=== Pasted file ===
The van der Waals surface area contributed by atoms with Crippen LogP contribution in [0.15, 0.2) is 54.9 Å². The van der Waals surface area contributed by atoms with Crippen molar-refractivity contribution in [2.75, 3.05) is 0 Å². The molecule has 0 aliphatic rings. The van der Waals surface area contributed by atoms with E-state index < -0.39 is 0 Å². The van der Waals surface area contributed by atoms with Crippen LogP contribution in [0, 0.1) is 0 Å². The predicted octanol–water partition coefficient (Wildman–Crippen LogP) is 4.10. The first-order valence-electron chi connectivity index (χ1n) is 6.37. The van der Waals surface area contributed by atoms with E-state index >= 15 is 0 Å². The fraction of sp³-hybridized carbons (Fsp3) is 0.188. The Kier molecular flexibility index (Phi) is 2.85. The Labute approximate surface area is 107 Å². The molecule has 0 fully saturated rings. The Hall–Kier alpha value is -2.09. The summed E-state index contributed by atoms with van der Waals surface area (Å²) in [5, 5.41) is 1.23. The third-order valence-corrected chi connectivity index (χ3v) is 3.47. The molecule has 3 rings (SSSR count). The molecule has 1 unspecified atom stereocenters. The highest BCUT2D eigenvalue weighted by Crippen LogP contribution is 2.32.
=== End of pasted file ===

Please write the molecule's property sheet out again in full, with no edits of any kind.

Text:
The van der Waals surface area contributed by atoms with Crippen LogP contribution in [0.15, 0.2) is 54.9 Å². The van der Waals surface area contributed by atoms with Crippen molar-refractivity contribution in [2.75, 3.05) is 0 Å². The molecule has 0 aliphatic rings. The van der Waals surface area contributed by atoms with E-state index < -0.39 is 0 Å². The van der Waals surface area contributed by atoms with Crippen LogP contribution in [0, 0.1) is 0 Å². The predicted octanol–water partition coefficient (Wildman–Crippen LogP) is 4.10. The first-order valence-electron chi connectivity index (χ1n) is 6.37. The van der Waals surface area contributed by atoms with E-state index >= 15 is 0 Å². The fraction of sp³-hybridized carbons (Fsp3) is 0.188. The Kier molecular flexibility index (Phi) is 2.85. The Labute approximate surface area is 107 Å². The molecule has 0 fully saturated rings. The Hall–Kier alpha value is -2.09. The summed E-state index contributed by atoms with van der Waals surface area (Å²) in [5, 5.41) is 1.23. The third-order valence-corrected chi connectivity index (χ3v) is 3.47. The molecule has 3 rings (SSSR count). The molecule has 1 unspecified atom stereocenters. The highest BCUT2D eigenvalue weighted by Crippen LogP contribution is 2.32.